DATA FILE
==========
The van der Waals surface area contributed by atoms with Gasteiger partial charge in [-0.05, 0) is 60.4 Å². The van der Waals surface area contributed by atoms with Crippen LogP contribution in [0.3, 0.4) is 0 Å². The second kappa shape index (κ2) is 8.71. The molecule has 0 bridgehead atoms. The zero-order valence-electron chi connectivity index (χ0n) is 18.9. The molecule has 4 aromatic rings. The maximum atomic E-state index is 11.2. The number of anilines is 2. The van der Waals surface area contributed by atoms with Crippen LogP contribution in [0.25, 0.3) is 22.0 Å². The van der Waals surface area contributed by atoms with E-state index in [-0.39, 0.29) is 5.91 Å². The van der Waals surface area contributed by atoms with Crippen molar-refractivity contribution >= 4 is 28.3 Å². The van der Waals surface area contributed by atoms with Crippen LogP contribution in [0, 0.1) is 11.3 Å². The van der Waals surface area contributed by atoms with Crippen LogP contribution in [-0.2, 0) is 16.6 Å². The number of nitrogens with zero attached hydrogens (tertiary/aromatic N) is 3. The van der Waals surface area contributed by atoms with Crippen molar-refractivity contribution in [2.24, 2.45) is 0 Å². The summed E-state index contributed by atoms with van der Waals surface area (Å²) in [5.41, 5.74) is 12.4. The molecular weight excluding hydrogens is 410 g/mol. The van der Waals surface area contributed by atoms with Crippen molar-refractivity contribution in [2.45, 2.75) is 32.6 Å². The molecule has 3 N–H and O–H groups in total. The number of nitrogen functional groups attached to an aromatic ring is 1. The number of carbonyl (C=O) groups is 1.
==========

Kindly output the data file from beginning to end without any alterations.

The van der Waals surface area contributed by atoms with Gasteiger partial charge in [-0.05, 0) is 60.4 Å². The van der Waals surface area contributed by atoms with Crippen LogP contribution in [0.3, 0.4) is 0 Å². The second kappa shape index (κ2) is 8.71. The molecule has 0 bridgehead atoms. The zero-order valence-electron chi connectivity index (χ0n) is 18.9. The molecule has 4 aromatic rings. The maximum atomic E-state index is 11.2. The number of anilines is 2. The van der Waals surface area contributed by atoms with Crippen LogP contribution in [0.25, 0.3) is 22.0 Å². The van der Waals surface area contributed by atoms with E-state index in [-0.39, 0.29) is 5.91 Å². The van der Waals surface area contributed by atoms with Crippen molar-refractivity contribution >= 4 is 28.3 Å². The van der Waals surface area contributed by atoms with Crippen LogP contribution in [0, 0.1) is 11.3 Å². The van der Waals surface area contributed by atoms with Crippen LogP contribution in [-0.2, 0) is 16.6 Å². The number of nitrogens with zero attached hydrogens (tertiary/aromatic N) is 3. The van der Waals surface area contributed by atoms with Crippen molar-refractivity contribution in [2.24, 2.45) is 0 Å². The summed E-state index contributed by atoms with van der Waals surface area (Å²) in [5.41, 5.74) is 12.4. The molecular weight excluding hydrogens is 410 g/mol. The van der Waals surface area contributed by atoms with Crippen molar-refractivity contribution in [2.45, 2.75) is 32.6 Å². The molecule has 3 N–H and O–H groups in total. The number of nitrogen functional groups attached to an aromatic ring is 1. The number of carbonyl (C=O) groups is 1.